Trail leading down to South Cove

We split into small groups to begin our laboratory exercise of identifying the diversity of the lower-intertidal habitat. Each group was tasked with measuring a 5 meter transect from which they would create four quadrats. Students then proceeded to identify species and calculate the proportion of species within each quadrat. After all necessary observations were recorded this process was conducted further up the shore into the mid- and high-intertidal zones. The intent of this exercise was to calculate and compare the diversity of a habitat that was exposed to the open air for much longer than the organisms closer to the encroaching tide.

Measuring biodiversity in a rocky intertidal habitat.

A Gumboot chiton—Cryptochiton stelleri—we found hiding in a tide pool.

A large Ochre star—Pisaster ochraceus—found hiding among a few anemones—Anthopleura xanthogrammica.

As we went about completing our field work, Dr. Berger helped us identify multiple species that many students had never seen in-person. We made our way onto a large rock formation that was riddled with barnacles, chitons, and limpets. Shortly before our departure we observed a visiting pod of Gray whales– Eschrichtius robustus—who are likely in the process of migrating to the Arctic sea for the summer. After a tedious hike back through the rocky tidal pools, we arrived at the trailhead that would take us back to our vehicles. Upon returning to the OMBI campus, students were given time to wash the laboratory equipment and prepare for an afternoon exploring the Lighthouse beach.

Tuesday afternoon – 15 May 2018

Chantal Kanso

After finishing up the first lab field trip of the day at Cape Arago, we returned to back to OIMB to have a few moments to relax before lunch and before departing for our second field trip of the day. At noon, we enjoyed a wonderful lunch that included chili, cornbread, and salad. We all met up after lunch and left at 1pm to Lighthouse beach, 10 minutes from OIMB. We brought buckets with us for collecting organisms and shovels for easier access to the animals. We ventured down some rather steep terrain, but thankfully there was a rope strung down to the sandy beach area. Once on the beach many of us began exploring immediately as Dr. Berger guided us down the coast.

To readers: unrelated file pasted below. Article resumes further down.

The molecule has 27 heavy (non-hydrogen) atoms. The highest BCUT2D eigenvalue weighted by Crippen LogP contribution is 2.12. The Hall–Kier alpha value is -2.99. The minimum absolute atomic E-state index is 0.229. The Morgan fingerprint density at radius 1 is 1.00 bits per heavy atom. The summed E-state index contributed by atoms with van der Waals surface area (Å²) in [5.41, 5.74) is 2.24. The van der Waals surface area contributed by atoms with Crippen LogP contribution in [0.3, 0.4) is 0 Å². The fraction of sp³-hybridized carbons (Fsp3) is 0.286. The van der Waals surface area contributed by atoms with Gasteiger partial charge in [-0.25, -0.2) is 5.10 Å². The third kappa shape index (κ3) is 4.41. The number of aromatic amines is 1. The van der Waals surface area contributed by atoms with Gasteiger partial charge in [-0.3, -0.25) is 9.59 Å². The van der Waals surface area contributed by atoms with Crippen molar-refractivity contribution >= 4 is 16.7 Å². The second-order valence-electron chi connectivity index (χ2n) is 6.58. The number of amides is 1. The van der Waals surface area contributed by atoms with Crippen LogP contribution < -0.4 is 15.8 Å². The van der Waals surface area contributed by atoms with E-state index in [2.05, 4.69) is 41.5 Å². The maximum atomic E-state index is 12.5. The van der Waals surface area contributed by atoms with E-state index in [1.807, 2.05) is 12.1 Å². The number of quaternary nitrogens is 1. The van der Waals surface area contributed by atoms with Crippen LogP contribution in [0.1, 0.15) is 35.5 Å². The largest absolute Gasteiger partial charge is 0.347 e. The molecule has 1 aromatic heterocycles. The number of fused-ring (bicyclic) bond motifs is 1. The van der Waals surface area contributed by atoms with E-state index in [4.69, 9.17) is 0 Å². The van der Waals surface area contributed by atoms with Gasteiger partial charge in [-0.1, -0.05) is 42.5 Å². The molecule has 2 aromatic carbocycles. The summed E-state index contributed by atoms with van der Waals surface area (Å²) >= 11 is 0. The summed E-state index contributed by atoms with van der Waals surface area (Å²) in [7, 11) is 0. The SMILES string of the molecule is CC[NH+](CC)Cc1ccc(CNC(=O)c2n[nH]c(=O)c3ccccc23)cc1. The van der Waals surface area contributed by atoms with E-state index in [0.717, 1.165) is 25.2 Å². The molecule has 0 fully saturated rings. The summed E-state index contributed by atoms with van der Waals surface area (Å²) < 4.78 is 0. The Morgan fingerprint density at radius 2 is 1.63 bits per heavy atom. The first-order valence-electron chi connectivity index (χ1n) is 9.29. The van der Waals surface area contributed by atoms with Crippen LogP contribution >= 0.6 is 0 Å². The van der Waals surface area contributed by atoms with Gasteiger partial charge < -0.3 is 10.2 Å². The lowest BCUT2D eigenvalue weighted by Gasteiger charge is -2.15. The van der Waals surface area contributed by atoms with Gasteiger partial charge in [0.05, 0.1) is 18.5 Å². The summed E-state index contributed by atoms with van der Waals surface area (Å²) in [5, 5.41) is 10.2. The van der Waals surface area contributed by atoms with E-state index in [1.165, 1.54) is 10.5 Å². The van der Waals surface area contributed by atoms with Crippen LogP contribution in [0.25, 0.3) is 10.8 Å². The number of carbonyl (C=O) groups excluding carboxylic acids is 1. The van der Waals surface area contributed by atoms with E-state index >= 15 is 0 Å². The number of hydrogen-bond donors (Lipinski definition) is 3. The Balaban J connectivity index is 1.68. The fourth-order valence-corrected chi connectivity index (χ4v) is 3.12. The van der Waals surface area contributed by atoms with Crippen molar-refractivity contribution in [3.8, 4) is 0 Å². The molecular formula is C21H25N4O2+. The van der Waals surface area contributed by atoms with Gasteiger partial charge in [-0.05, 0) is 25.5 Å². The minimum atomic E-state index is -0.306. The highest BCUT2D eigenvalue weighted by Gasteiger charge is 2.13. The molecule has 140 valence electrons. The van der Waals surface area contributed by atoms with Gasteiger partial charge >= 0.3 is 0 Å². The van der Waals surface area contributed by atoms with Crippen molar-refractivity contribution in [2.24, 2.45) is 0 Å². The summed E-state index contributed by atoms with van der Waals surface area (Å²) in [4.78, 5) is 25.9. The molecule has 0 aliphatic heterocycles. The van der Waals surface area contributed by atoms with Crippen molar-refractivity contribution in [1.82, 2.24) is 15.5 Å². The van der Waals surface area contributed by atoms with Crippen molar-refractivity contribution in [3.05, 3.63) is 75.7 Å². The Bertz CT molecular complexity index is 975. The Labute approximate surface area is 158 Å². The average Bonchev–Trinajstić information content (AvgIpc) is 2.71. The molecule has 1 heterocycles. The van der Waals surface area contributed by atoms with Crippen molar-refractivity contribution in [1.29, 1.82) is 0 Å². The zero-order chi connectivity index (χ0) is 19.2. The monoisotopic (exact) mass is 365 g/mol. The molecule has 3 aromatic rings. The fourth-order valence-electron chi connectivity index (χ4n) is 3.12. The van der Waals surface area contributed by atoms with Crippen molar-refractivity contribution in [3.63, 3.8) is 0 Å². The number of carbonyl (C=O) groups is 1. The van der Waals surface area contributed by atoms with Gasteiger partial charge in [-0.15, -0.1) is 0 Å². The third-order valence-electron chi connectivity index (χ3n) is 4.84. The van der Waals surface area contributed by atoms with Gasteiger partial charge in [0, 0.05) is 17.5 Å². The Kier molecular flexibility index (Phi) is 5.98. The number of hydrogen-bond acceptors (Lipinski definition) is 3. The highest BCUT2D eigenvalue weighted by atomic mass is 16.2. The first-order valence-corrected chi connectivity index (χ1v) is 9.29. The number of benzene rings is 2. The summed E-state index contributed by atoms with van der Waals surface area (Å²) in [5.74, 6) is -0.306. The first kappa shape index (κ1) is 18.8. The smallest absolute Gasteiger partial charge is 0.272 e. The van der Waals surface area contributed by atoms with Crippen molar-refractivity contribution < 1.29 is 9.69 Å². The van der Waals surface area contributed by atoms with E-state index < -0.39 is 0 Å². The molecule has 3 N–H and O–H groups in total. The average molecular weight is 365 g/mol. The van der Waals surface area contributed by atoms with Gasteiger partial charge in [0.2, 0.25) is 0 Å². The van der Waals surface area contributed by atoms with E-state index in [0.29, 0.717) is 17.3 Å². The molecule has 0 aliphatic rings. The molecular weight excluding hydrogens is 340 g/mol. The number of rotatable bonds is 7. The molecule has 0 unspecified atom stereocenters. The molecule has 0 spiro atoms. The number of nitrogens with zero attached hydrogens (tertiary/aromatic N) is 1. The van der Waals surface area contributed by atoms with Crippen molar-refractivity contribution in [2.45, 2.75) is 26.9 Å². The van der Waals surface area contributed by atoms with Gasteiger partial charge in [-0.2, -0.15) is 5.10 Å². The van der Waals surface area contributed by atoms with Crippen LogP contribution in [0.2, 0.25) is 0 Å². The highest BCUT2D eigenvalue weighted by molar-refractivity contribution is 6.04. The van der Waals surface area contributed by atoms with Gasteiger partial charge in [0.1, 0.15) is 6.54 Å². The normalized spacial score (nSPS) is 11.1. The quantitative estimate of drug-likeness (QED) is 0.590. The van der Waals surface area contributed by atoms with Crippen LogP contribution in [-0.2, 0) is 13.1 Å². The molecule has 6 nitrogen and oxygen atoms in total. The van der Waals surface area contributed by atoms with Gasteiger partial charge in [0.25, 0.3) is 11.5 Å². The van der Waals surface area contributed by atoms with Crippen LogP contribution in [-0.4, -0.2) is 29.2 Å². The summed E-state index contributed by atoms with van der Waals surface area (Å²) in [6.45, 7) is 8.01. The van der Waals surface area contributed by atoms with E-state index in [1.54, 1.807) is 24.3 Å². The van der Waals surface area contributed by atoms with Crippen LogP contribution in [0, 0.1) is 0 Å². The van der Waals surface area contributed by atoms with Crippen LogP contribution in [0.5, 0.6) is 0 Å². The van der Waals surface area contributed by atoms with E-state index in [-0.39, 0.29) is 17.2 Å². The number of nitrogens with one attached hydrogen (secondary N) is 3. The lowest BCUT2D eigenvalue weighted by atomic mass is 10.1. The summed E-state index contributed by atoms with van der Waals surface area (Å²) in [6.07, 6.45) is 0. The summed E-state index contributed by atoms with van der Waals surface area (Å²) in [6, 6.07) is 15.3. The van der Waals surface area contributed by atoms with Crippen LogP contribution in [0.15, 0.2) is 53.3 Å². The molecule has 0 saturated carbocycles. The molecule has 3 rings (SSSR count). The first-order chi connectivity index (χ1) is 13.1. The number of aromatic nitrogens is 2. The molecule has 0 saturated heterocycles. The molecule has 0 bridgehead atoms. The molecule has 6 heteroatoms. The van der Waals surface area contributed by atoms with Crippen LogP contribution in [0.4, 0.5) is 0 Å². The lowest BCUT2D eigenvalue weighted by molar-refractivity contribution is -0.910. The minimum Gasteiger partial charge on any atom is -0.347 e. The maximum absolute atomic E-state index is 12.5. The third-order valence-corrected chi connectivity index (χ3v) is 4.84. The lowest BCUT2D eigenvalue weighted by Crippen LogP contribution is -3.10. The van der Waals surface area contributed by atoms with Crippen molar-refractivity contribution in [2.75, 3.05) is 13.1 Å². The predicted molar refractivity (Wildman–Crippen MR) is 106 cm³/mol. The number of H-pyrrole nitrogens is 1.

Listening to Dr. Berger as he explains what we will be doing.

Cape Arago light house

I immediately noticed a big difference between the rocky intertidal zone seen earlier in the morning and the sandy shore. This beach habitat consisted of soft fine sand, with small diverse organisms spread throughout; almost all of these organisms burrowed in the sand. Compared to the rocky intertidal, this habitat had far less competition for space and crowding was not an issue. The beach was surrounded by high steep cliffs, presumably formed by high wind and wave action. Scattered across the shore were hundreds of washed up logs and shells from clams and mussels.

It is visible to see limestone or clay that makes up much of the cliffs surrounding this beach, along with logs and downed trees.

The first organism our group came across was the Mole Crab. This organism burrowed itself underneath the soft damp sandy substrate and seems to reside there. They are insanely quick and vanish as they dig themselves deep into the soft sand. It was obvious that the Mole Crabs were highly dependent on soft very wet sand for survival, ideally right after a wave has moved across the shoreline. It was difficult to see exactly how Mole Crabs swam, so a few of us placed a small amount of water in a bucket and placed a few in to get a better look. It was fascinating! They were quick. We found other organisms as well, such as small shrimp, small worms, squid egg capsules, and something known as “Sea Pork”, which is a type of filter feeding tunicate.

Sea Pork, Aplidium sp.